The purpose of this feature is to give scout leaders, educators and naturalists an idea of some of the natural events coming up each month. We will try to cover a variety of natural events ranging from sky events to calling periods of amphibians, bird and mammal watching tips, prominent wildflowers and anything else that comes to mind. We will also note prominent constellations appearing over the eastern horizon at mid-evening each month for our area for those who would like to learn the constellations. If you have suggestions for other types of natural information you would like to see added to this calendar, let us know!
Note: You can click on the hyperlinks to learn more about some of the featured items. To return to the Calendar, hit the "back" button on your browser, NOT the "back" button on the web page. All charts are available in a "printer friendly" mode, with black stars on a white background. Left clicking on each chart will take you to a printable black and white image. Please note that images on these pages are meant to be displayed at 100%. If your browser zooms into a higher magnification than that, the images may lose quality.
Though we link book references to nationwide sources, we encourage you to support your local book store whenever possible.
Notes and Images From March 2013
On March 12th, after having dinner at Montgomery Bell State Park, I set off to find a clear western horizon to image Comet PanSTARRS. I had only 30 minutes to find a spot and set up. Using information from Google Earth, I drove a small county road to the north of the park. I found a place just in time, at a crossroads bordering a field.
I wasn't expecting much from the comet, as it was reported to be barely visible to the naked eye. But I was enjoying the prospect of spending my twilight time just trying to catch a glimpse of this one-time visitor. As the sky darkened I caught site of a beautiful one-day-old crescent moon. This is one of the youngest moons I've ever seen.
Then, about 40 minutes after sunset, I saw the comet in my 10x50 binoculars. Small, to be sure, but pretty, with a short fan-shaped tail. Shortly afterwards some scattered clouds covered both the comet and the moon. Just when I thought my views might be over, the pair emerged from beneath the clouds. It was a beautiful sight, with the moon hanging just above the trees. The comet was barely visible to the naked eye. About this time, as I was taking images, a Barn Owl flew overhead in the darkness, calling four times.
I had a feeling that I was trespassing on one of the owl's favorite hunting spots. I thought about a line from Thomas Gray's Elegy Written in a Country Churchyard;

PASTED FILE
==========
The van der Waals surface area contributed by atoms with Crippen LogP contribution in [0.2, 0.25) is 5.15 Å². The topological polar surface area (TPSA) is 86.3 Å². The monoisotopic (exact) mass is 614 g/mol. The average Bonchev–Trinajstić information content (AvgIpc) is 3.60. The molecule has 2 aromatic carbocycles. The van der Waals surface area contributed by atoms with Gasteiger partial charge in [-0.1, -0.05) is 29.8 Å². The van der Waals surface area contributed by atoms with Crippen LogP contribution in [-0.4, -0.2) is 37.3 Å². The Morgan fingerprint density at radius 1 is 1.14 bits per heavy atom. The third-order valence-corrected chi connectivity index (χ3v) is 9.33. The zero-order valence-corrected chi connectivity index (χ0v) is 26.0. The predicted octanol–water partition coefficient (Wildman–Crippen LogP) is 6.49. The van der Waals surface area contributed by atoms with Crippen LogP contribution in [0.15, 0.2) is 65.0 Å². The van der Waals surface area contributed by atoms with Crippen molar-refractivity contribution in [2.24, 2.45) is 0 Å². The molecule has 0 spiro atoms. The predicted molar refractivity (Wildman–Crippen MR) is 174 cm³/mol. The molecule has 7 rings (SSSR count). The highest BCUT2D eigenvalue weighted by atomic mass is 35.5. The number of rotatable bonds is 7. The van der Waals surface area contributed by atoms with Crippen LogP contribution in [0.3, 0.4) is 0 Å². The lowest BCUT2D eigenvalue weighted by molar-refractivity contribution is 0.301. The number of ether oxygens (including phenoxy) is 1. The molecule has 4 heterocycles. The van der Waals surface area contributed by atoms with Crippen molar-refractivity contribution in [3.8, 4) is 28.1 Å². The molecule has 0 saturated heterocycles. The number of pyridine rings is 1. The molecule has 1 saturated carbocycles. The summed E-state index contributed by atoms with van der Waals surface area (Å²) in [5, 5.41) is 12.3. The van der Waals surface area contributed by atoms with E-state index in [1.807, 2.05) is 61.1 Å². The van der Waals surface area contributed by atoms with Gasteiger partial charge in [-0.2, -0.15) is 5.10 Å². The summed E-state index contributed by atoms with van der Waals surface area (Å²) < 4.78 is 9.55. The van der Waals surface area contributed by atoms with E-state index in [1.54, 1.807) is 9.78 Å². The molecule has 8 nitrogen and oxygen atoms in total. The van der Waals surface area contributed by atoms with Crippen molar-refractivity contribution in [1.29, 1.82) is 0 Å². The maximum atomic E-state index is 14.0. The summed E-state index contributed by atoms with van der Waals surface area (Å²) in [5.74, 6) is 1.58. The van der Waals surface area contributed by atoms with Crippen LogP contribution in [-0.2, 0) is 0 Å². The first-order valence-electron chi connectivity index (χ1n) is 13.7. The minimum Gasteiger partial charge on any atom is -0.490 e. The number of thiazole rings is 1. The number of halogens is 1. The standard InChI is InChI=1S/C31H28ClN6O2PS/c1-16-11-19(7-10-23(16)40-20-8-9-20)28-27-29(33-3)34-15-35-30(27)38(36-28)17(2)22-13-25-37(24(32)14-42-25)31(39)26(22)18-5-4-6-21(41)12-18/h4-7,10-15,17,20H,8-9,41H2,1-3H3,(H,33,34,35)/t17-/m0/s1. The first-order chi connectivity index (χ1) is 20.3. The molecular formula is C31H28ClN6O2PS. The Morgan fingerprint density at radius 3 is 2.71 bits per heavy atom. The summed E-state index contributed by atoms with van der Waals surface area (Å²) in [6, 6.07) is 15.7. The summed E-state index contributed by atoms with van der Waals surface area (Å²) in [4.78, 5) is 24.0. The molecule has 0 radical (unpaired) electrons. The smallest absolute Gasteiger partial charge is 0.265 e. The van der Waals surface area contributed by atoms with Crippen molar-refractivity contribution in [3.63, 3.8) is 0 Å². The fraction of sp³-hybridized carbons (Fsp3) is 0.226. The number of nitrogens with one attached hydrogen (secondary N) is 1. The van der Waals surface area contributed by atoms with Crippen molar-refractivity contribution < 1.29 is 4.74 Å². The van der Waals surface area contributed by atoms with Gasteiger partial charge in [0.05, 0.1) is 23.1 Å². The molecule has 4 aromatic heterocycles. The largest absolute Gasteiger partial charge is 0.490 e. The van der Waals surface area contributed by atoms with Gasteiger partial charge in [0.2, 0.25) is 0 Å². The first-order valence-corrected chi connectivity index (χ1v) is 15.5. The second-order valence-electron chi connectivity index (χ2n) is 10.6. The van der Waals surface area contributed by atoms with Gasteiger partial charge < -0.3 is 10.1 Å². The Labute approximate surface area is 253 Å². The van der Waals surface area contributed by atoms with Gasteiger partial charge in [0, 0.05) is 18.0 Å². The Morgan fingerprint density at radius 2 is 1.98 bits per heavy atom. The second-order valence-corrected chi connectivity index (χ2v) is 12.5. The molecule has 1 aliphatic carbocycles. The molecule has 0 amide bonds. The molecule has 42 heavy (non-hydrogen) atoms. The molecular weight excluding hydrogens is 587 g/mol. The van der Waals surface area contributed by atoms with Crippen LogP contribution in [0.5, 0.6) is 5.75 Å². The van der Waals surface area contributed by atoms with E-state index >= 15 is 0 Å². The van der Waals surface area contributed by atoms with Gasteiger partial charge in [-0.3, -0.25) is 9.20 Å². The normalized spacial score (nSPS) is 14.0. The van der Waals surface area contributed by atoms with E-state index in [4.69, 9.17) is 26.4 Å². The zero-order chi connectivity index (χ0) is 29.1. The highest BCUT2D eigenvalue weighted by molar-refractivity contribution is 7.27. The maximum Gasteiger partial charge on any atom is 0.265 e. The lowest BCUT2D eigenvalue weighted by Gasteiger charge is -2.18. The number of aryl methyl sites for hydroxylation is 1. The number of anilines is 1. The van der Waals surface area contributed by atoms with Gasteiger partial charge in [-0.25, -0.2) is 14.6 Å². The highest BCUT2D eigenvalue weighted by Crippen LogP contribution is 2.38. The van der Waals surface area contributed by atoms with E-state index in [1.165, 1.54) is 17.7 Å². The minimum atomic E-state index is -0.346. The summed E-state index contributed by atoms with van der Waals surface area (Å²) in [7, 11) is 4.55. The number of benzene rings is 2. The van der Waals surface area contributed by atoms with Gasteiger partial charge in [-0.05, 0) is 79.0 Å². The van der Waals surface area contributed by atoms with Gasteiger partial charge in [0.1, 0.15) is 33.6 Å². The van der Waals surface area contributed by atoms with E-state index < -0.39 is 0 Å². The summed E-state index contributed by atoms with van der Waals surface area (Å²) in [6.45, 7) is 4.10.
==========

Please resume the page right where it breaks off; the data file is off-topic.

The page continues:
“The moping owl does to the moon complain
Less than a minute after the image above was taken the moon descended into the tree line. As I was walking back to the truck, the bright stars of Orion and Canis Major lit up the southern sky. The calls of Spring Peepers came faintly from a distant field. It had been a memorable evening, and I drove home feeling very grateful that I could still experience the quiet beauty of rural Tennessee. Great moments in nature, like comets, often do not return.
Sky Events for April 2013:
The Lyrid Meteor Shower peaks on the morning of April 22nd. A bright gibbous moon will make meteors harder to spot.
Jupiter, still close to the bright star Aldebaran in Taurus, is about 30 degrees above the western horizon in the early evening. Binoculars, if held steady, will show the four Galilean moons when they are not transiting the planet or being eclipsed.
Saturn rises about 9:12pm on April 1st in Libra. Saturn is approaching opposition on April 27th, and its apparent size is increasing. The rings are open to around 19 degrees, giving a beautiful view of the very dark Cassini's Division. To get the best telescopic views wait till the planet has climbed high above the southern horizon in the early morning hours. On April 1st Saturn transits at 2:42am.
All times noted in the Sky Events are for Franklin, Tennessee and are Central Daylight Time.
Constellations: The views below show the sky looking east at 9:30pm CDT on April 15th. The first view shows the sky with the constellation outlined and names depicted. Star and planet names are in green. Constellation names are in blue. The second view shows the same scene without labels. Bright objects in the eastern sky this month include the stars Arcturus and Spica, and the planet Saturn. New constellations are Serpens Caput, the Serpent (Head), and Hercules, the Strongman. As spring progresses and Hercules rises higher in the sky, look for the globular cluster Messier 13 (M13), which appears like a small fuzzy patch of light about 1/3 of the distance from Eta to Zeta Hercules (see illustration below). A cluster of stars about 21,000 light years away, M13 can be made out with the naked eye in a dark country sky when the constellation is high in the sky. Binoculars will help pick it out.